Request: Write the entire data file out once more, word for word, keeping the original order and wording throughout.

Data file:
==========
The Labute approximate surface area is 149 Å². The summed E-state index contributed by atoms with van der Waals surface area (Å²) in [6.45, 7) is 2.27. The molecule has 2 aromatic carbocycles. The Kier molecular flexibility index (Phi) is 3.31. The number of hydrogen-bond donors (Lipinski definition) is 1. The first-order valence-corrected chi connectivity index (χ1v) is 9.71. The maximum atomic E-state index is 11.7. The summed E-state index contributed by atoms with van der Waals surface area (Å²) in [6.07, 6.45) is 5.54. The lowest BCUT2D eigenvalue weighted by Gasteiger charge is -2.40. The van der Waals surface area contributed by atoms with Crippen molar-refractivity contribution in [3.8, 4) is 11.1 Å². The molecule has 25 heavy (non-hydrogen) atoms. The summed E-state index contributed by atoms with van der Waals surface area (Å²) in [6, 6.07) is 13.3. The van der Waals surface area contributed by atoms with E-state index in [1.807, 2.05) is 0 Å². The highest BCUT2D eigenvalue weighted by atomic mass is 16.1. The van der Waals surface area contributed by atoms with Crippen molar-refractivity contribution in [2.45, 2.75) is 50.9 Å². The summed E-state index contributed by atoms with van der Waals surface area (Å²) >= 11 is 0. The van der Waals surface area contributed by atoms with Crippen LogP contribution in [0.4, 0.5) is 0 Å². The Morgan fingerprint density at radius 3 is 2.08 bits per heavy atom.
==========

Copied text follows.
The Labute approximate surface area is 149 Å². The summed E-state index contributed by atoms with van der Waals surface area (Å²) in [6.45, 7) is 2.27. The molecule has 2 aromatic carbocycles. The Kier molecular flexibility index (Phi) is 3.31. The number of hydrogen-bond donors (Lipinski definition) is 1. The first-order valence-corrected chi connectivity index (χ1v) is 9.71. The maximum atomic E-state index is 11.7. The summed E-state index contributed by atoms with van der Waals surface area (Å²) in [6.07, 6.45) is 5.54. The lowest BCUT2D eigenvalue weighted by Gasteiger charge is -2.40. The van der Waals surface area contributed by atoms with Crippen molar-refractivity contribution in [3.8, 4) is 11.1 Å². The molecule has 25 heavy (non-hydrogen) atoms. The summed E-state index contributed by atoms with van der Waals surface area (Å²) in [6, 6.07) is 13.3. The van der Waals surface area contributed by atoms with E-state index in [1.807, 2.05) is 0 Å². The highest BCUT2D eigenvalue weighted by atomic mass is 16.1. The van der Waals surface area contributed by atoms with Crippen molar-refractivity contribution in [2.45, 2.75) is 50.9 Å². The summed E-state index contributed by atoms with van der Waals surface area (Å²) >= 11 is 0. The van der Waals surface area contributed by atoms with Crippen LogP contribution in [0.4, 0.5) is 0 Å². The Morgan fingerprint density at radius 3 is 2.08 bits per heavy atom.